The death of king Agrippa was no sooner made known to the public, than the inhabitants of Cæsarea and Sebaste, instead of making a proper acknowledgment of the many obligations he had conferred on them, loaded his memory with the most scandalous and opprobrious epithets that their imaginations could possibly invent, It happened that, at this time, there was a number of soldiers at those places, who, in aid of the calumny, took the statues of Agrippa's three daughters from the palace, and conveyed them in triumph to public brothels, with brutish terms of reproach that are too infamous for repetition. They feasted, and played the tricks of buffoons in the streets; adorned their heads with flowers and garlands, perfumes and ointments, as if they were sacrificing to Charon; and likewise drank libations of thanks for the king's death. In this manner they entertained themselves, regardless of all the favours they had received from, and the obligations they owed to, Agrippa, or of those due to Herod his grandfather, who had founded those splendid cities, and the temples and ports appertaining to them.

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At this time, Agrippa, the son of the deceased king, was at Rome, being educated in the court of Claudius, who, when informed of the death of the father, and the horrid insults that had been offered to his memory by the ungrateful inhabitants of Cæsarea and Sebaste, expressed great conceru at the loss of the king, and equal indignation at the ingratitude of the other parties: wherefore he formed an idea of immediately sending the present Agrippa to take possession of his father's kingdom, which was equally agreeable to an oath he had taken as consistent with common reason and equity. But the emperor was easily diverted from carrying his plan into execution, by the persuasion of a number of favourites who surrounded him. They urged that it was


unsafe to trust so important a business into the hands of a man so young and rienced; for the commission was of so difficult a kind, that it would furnish ample employment for the most acute genius in the empire.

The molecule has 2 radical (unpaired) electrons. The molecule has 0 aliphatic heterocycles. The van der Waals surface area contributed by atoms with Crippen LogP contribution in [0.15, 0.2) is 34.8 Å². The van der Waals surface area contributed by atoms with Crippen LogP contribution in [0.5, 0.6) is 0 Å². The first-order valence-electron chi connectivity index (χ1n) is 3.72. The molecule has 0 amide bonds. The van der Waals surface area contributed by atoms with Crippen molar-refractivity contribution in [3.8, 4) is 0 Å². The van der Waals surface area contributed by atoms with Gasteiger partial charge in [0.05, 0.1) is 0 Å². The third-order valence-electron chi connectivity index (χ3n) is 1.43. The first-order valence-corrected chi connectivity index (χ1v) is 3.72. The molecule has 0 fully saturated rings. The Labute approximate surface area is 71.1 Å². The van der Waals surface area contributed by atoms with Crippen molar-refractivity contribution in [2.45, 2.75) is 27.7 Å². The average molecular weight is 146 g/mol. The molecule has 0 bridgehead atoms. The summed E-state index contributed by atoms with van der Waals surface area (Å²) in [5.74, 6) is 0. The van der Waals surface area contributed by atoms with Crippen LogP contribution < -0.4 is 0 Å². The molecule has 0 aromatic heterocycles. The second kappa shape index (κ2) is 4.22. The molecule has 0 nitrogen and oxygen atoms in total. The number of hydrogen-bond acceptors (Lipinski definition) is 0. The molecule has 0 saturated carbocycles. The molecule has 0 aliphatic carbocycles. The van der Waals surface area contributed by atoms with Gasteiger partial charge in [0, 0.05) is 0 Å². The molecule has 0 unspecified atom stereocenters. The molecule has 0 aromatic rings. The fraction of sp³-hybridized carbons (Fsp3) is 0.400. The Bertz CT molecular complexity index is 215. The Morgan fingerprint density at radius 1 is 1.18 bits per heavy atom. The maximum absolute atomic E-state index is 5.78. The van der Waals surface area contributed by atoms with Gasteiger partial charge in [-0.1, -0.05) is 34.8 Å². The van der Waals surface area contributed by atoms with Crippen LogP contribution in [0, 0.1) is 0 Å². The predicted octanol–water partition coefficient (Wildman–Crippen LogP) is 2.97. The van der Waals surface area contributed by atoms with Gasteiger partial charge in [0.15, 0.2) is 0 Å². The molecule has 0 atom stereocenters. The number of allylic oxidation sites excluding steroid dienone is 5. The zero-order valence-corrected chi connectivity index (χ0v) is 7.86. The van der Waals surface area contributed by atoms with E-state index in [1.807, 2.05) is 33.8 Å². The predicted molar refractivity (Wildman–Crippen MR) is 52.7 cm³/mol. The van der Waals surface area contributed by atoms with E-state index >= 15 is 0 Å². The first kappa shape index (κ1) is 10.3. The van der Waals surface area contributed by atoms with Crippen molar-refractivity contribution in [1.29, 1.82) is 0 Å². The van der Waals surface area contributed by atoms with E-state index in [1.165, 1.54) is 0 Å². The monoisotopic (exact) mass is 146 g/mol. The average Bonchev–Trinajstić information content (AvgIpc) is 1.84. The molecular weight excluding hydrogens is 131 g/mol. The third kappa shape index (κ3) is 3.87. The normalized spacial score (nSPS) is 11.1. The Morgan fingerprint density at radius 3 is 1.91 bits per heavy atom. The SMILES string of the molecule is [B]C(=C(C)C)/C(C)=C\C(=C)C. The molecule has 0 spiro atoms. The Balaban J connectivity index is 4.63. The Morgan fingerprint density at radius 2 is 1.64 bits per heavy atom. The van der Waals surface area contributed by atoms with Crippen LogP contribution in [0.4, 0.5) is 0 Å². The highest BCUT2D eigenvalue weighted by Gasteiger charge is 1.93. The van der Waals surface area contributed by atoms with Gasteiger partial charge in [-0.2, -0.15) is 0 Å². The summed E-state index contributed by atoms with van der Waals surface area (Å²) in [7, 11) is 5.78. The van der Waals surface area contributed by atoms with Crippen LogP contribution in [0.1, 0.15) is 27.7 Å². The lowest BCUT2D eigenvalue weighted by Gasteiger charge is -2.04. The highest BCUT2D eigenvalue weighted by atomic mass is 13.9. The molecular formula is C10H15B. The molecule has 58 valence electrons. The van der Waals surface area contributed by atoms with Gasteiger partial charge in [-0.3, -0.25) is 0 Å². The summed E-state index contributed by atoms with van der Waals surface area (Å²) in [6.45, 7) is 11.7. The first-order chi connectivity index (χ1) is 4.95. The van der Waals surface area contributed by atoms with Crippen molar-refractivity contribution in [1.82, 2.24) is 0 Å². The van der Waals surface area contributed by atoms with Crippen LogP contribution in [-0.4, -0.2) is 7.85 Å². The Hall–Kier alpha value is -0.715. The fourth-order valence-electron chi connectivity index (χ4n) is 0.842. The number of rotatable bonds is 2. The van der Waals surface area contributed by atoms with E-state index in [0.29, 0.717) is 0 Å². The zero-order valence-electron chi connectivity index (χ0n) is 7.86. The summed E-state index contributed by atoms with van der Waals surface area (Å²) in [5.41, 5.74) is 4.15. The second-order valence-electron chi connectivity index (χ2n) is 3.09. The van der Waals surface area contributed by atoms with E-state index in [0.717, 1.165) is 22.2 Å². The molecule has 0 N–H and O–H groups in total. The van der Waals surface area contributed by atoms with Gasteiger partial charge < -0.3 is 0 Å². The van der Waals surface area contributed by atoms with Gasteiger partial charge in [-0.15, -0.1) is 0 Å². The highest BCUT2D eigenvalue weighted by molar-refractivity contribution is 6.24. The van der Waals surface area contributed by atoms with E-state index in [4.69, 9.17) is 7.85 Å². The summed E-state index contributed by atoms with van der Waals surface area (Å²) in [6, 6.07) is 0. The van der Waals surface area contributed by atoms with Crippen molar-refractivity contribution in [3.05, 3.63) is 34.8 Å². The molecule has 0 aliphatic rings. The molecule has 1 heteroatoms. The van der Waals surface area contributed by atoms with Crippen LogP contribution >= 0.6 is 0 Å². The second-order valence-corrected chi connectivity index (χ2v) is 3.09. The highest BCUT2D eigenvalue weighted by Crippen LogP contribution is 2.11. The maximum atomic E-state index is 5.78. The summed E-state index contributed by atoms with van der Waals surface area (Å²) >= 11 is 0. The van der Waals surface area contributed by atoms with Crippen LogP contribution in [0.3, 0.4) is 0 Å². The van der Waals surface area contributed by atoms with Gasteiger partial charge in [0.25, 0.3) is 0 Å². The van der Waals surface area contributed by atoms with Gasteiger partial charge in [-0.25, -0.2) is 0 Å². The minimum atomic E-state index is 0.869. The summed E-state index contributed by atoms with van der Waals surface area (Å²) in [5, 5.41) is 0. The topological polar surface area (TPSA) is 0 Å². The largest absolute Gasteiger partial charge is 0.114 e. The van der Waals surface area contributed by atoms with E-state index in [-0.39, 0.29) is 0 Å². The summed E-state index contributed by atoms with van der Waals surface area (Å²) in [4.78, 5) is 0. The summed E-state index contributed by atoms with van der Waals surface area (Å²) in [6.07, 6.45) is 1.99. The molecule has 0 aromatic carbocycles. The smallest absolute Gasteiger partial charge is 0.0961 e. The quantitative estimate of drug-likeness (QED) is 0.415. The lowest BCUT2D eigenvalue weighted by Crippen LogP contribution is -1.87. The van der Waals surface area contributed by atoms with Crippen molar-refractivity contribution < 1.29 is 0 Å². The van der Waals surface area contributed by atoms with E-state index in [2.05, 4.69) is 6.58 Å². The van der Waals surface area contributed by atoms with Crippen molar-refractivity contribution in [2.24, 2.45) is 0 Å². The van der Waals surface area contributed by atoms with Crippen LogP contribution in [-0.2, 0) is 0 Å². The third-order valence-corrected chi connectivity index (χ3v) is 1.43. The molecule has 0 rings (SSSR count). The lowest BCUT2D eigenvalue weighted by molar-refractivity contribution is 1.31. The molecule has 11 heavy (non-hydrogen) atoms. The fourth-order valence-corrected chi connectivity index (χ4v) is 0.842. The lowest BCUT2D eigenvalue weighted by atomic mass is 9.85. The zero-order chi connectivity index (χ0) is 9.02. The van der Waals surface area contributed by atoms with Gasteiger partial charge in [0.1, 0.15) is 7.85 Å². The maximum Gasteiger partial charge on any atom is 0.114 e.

These artful insinuations induced Claudius to change his mind, and thereon he deputed Cuspius Fadus to the command; but paid so great a respect to the memory of the deceased, that he strictly charged him not to receive Marsus into the government, under the consideration that he had been the determined enemy of Agrippa; but he gave him still more particular directions to punish severely the inhabitants of Cæsarea and Sebaste, on account of the indignities they had offered to Agrippa and his daughters. He commissioned him likewise to dispatch to Pontus five cohorts, and the other troops that were in those cities, and to cause that their places should be supplied by a select body of men from the Roman legions then in Syria. This last order, however, was not obeyed; for, on an earnest application, Claudius was induced to permit those troops still to remain in Judea. From this circumstance arose many great calamities which were afterwards suffered by the Jews, and which gave rise to a series of wars when Florus had the command; so that Vespasian, though the conqueror, was obliged to compel them to quit the country.

Fadus, upon his arrival in Judea, was forced to suppress the banditti, who were by that time grown very numerous and powerful; and to quell an insurrection which the Jews had raised against the inhabitants of Philadelphia, which was the same city with Rabbah, the capital of the Ammonites. In the mean time, Claudius, having recalled Marsus out of respect to the late king, had sent Cassius Longinus into that government, who came immediately to Jerusalem, and insisted upon the pontifical vestments being put into his possession, in order to be kept, as formerly, in the fortress of Antonia. The Jews, surprised at this new demand, begged leave that they might send a deputation to the emperor against it; and did not obtain it from that governor till some of the heads of the nation had put their sons as hostages into his hands. But upon the ambassadors applying to Claudius, in which they were backed by the young Agrippa, they obtained a grant that those sacred robes should be kept in the possession of the high-priest, in the manner Vitellius had granted it six years before. At the same time, Herod, king of Chalcis, obtained of that emperor the superintendency of both the temple and sacred treasury, together with the authority of naming whom he would to the pontifical dignity; in pursuance of which, he deposed Cantharas, and raised Joseph, the son of Cami, to it. After Herod's death, young Agrippa obtained the same grant for himself, and enjoyed it till the time of the Jewish war.